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Easy to Make Sourdough Starter Using Potato Flakes

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Making Homemade Sourdough Bread can sound intimidating. Having to make a Starter is the number one reason some folks are hesitant to begin making sourdough bread.

In reality, it can be very simple and easy. If this is your first time, don’t sweat it. By using this easy-to-make sourdough starter using potato flakes recipe, you will be a pro in no time.

Close-up of Sourdough Starter

Why do I Need a Starter?

In order to make bread, you have to have a leavening agent. A leavening agent is simply the substance that causes bread to rise.

This happens when a gas called carbon dioxide is released either through a chemical reaction or when the yeast begins feeding on the sugars. This causes the dough to expand.

In this case, the sourdough starter is our leavening agent that causes our bread to rise.  

What is a Sourdough Starter?

A sourdough starter uses wild yeast and bacteria that are grown in what is somewhat of a science project. A sourdough starter is fermented, which causes yeast and bacteria to grow. 

We have all heard about how great fermented foods are for your body and gut, and sourdough bread is no different.

By taking water and flour, wild yeast and bacteria are grown in a symbiotic community. This creates a wholesome leavening agent to help the bread rise and in the same sense, flavors the bread the same way that yogurt is by giving it that sour taste.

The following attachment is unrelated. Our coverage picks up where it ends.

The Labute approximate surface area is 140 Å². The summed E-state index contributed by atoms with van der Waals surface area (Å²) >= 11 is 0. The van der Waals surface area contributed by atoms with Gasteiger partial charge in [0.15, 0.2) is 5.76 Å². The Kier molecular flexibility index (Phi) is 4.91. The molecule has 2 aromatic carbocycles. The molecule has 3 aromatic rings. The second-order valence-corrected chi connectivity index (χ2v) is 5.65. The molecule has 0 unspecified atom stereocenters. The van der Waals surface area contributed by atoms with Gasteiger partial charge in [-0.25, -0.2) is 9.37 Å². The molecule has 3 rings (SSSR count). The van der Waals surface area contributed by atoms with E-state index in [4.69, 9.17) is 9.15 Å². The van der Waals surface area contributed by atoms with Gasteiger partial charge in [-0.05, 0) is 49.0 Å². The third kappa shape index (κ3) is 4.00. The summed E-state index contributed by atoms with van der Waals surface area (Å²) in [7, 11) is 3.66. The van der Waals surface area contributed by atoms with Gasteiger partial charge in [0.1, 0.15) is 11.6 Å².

Types of Sourdough Starter

There are many different types of sourdough starters that all make great sourdough recipes.

The basic, more traditional way to make a sourdough starter starts with just flour and water.

Some starters are more sour, like a more familiar San Francisco-style starter. Some produce a sweeter, less sour bread similar to the one we are sharing today. 

The Flavor and Texture of the Bread Made with this Starter

This starter produces a very light and fluffy bread that is slightly sweeter and less sour than traditional sourdough bread.

The results will be similar to traditional white bread but will have all the great benefits of sourdough bread.

Sourdough bread made with sourdough starter using potato flakes.
Sourdough Bread made with a Sourdough Starter using Potato Flakes

This sourdough starter using potato flakes will be used to make our Easy To Make Sourdough Bread Using a Potato Flake Starter Bread Recipe and you can also make these wonderful Sourdough Cinnamon Rolls from this starter as well.

old-fashioned-sourdough-cinnamon-rolls
Old-fashioned sourdough Cinnamon Rolls made from using this starter

How to Make It

Starter Ingredients- What Ingredients Do I Need?

Instant Mash Potato Flakes

In order to make a fermented sourdough starter, you have to have something to ferment. In this case, we are using potato flakes to grow our yeast and bacteria. Any brand will do. I often use the Idahoan Potato Flake brand. You will need 3 tablespoons of potato flakes. 

Potato Flakes Used to Make the Easy Sourdough Starter

White Sugar

White sugar is what feeds the yeast and bacteria. It is yeast’s primary food. You will need 3 tablespoons of sugar. 

Granulated White Sugar

Active Dry Yeast

In this recipe, we jump-start the yeast with a Commercial yeast packet that you can buy from the grocery store. We like to use active dry yeast.

active dry yeast

This recipe starts with the commercial yeast but after it gets going for a while the wild yeast will take over. You will need 2 ¼ teaspoons of yeast. 

Warm Water

You will need 1 cup of water that is lukewarm. This should have a temperature range of 95 to 115 degrees Fahrenheit. I like to use my instant-read thermometer to check the temperature. 

Use an instant-read thermometer to check the temperature of the water

Follow these steps to Make It

Step 1: Start with a clean glass container or a large bowl. I like to use a mason jar.